American environments: Technology and subjectivity in the novels of Don DeLillo
Date of Completion
Literature, Modern|Literature, American
More than any other major American author, Don DeLillo has examined the manner in which contemporary American consciousness has been shaped by the historically unique incursion into daily life of information, military, and consumer technologies. In DeLillo's fictions, technological apparatuses are not merely set-pieces in the character's lives functioning to designate a period, nor merely tools to move the plot along, they are sites of mystery and magic; they are whirlpools of space-time and convex mirrors of identity. Television sets, filmic images, telephones, computers, and nuclear bombs are not merely objects in the world for DeLillo's characters. DeLillo presents them as psychological phenomena which shape the possibilities for action, influence the nature of perception, and incorporate themselves into the fabric of memory and identity. DeLillo is a post-McLuhan Virginia Woolf; a phenomenologist of the contemporary techno-scape and an ecologist of our new kind of natural habitat. ^ The critical commentary on DeLillo has been characterized by a yawning schism between critics such as DeLillo's most celebrated exegete Frank Lentriccia who describe him as the definitive postmodernist and those such as Harold Bloom who identify DeLillo as a champion of romantic humanism. The possibility of such a double-reading results in part from the existential permeability DeLillo discovers in the interaction between his human characters and their technological environment. Novelistic reflections on the being of technology typically tend to find their metaphors in the narrative tropes of science fiction, as in Vonnegut, Pynchon, or the cyberpunk authors. DeLillo manipulates the genre of social realism in order to reveal the science fiction of everyday life. DeLillo's characters are cyborgs manqué, devotees of a technological transcendence that is tantalizingly immanent in the glistening precision of consumer technologies. Their transcendental aspirations find expression through the material forms of the technologies they fetishize, but these material forms simultaneously capture and limit the nature of the kind of transcendence they can proffer. DeLillo's characters cradle religious, psychological, and existential motivations, but their projects of self-realization tend to succumb to the inertness of the material shapes they take and to the claustrophobic paranoia of a closed history of things which connect only to other things. ^ In the words of a character in Underworld, "Technology makes reality come true" (177). Technology appears to DeLillo's characters as a kind of hypostasized human dream, which in turn, or recursively, influences the kind of dreams they have, and so the ones they realize in technological form. The result is not a dystopian technocracy like that depicted by the modernists or the romantics. DeLillo's characters are not victimized by technology as in A Clockwork Orange, 1984, or "The Terminator." Rather, they exist in collusion with technology in an ontological quest either for self-definition (as in Americana or Cosmopolis) or for self-deception (as in White Noise and Underworld ), and most characteristically in an existential cross-breed of both. Through a close reading of four DeLillo novels, I examine the variety of modes in which DeLillo's fictions illustrate the technologically mediated confluence of his human subjects and the field of cultural objects in which they discover themselves. ^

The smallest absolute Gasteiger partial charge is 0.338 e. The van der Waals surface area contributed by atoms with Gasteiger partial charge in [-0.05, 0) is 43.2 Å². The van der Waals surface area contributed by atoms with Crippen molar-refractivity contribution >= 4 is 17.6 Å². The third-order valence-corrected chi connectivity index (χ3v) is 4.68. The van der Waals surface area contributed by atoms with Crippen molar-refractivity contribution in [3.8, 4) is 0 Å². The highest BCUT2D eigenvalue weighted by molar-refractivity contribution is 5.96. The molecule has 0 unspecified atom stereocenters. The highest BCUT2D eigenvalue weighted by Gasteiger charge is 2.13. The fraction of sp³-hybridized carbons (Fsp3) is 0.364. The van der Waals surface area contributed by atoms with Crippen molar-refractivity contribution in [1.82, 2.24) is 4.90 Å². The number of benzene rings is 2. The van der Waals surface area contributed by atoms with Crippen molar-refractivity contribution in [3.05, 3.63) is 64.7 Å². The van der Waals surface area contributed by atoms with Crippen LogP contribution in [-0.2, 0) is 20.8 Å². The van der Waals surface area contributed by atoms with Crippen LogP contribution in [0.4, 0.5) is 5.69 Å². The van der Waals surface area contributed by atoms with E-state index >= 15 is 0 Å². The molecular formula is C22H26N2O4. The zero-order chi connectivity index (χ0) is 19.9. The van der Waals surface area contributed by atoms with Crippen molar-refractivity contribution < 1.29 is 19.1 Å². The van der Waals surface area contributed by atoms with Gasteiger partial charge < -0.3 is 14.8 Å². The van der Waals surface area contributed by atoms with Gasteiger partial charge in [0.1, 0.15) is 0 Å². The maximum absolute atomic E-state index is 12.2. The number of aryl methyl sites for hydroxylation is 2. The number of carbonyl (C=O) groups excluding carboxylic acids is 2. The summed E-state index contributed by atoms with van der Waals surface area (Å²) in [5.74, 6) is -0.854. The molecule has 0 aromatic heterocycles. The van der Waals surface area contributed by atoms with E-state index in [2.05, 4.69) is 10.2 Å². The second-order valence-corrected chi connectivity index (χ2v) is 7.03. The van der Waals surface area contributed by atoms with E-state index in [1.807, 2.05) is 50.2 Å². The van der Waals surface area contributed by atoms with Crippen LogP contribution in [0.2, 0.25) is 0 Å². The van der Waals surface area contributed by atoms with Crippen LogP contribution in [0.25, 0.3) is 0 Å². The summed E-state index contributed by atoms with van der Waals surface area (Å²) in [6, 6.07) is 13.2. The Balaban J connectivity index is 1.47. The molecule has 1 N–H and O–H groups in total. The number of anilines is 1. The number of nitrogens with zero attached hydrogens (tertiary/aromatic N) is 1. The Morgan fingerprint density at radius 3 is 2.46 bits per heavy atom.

Laist, Randy, "American environments: Technology and subjectivity in the novels of Don DeLillo" (2009). Doctoral Dissertations. AAI3360696.